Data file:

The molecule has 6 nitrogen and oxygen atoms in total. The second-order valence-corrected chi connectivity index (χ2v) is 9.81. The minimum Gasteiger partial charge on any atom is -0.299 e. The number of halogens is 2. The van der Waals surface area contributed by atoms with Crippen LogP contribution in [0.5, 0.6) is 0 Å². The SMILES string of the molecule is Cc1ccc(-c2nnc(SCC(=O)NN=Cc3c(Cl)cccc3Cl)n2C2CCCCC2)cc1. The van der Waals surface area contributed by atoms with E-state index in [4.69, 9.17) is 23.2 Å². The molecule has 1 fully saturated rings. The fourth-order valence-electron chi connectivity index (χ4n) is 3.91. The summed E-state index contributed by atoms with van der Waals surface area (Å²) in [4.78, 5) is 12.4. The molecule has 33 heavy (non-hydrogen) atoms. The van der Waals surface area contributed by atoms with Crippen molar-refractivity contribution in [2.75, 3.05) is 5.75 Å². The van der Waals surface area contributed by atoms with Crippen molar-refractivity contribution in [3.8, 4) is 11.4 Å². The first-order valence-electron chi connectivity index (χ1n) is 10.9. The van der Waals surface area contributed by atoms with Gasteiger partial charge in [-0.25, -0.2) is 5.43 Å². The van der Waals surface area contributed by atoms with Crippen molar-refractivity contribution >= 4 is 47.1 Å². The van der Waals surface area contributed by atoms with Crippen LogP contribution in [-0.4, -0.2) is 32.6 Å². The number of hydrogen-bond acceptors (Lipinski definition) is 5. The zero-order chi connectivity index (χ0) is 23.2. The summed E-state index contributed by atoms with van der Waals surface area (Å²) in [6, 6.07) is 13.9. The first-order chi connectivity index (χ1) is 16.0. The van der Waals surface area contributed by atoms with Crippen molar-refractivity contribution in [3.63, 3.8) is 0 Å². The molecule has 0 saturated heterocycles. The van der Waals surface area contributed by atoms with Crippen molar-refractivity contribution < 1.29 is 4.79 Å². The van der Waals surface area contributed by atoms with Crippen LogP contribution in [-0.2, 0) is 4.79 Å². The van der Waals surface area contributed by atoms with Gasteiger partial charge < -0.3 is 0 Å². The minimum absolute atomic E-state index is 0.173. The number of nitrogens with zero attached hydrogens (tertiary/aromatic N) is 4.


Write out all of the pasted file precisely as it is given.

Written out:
The molecule has 6 nitrogen and oxygen atoms in total. The second-order valence-corrected chi connectivity index (χ2v) is 9.81. The minimum Gasteiger partial charge on any atom is -0.299 e. The number of halogens is 2. The van der Waals surface area contributed by atoms with Crippen LogP contribution in [0.5, 0.6) is 0 Å². The SMILES string of the molecule is Cc1ccc(-c2nnc(SCC(=O)NN=Cc3c(Cl)cccc3Cl)n2C2CCCCC2)cc1. The van der Waals surface area contributed by atoms with E-state index in [4.69, 9.17) is 23.2 Å². The molecule has 1 fully saturated rings. The fourth-order valence-electron chi connectivity index (χ4n) is 3.91. The summed E-state index contributed by atoms with van der Waals surface area (Å²) in [4.78, 5) is 12.4. The molecule has 33 heavy (non-hydrogen) atoms. The van der Waals surface area contributed by atoms with Crippen molar-refractivity contribution in [2.75, 3.05) is 5.75 Å². The van der Waals surface area contributed by atoms with Crippen molar-refractivity contribution in [3.8, 4) is 11.4 Å². The first-order valence-electron chi connectivity index (χ1n) is 10.9. The van der Waals surface area contributed by atoms with Gasteiger partial charge in [-0.25, -0.2) is 5.43 Å². The van der Waals surface area contributed by atoms with Crippen molar-refractivity contribution >= 4 is 47.1 Å². The van der Waals surface area contributed by atoms with Crippen LogP contribution in [-0.4, -0.2) is 32.6 Å². The number of hydrogen-bond acceptors (Lipinski definition) is 5. The zero-order chi connectivity index (χ0) is 23.2. The summed E-state index contributed by atoms with van der Waals surface area (Å²) in [6, 6.07) is 13.9. The first-order chi connectivity index (χ1) is 16.0. The van der Waals surface area contributed by atoms with Crippen molar-refractivity contribution in [3.63, 3.8) is 0 Å². The molecule has 0 saturated heterocycles. The van der Waals surface area contributed by atoms with Crippen molar-refractivity contribution < 1.29 is 4.79 Å². The van der Waals surface area contributed by atoms with Crippen LogP contribution in [-0.2, 0) is 4.79 Å². The van der Waals surface area contributed by atoms with Gasteiger partial charge < -0.3 is 0 Å². The minimum absolute atomic E-state index is 0.173. The number of nitrogens with zero attached hydrogens (tertiary/aromatic N) is 4.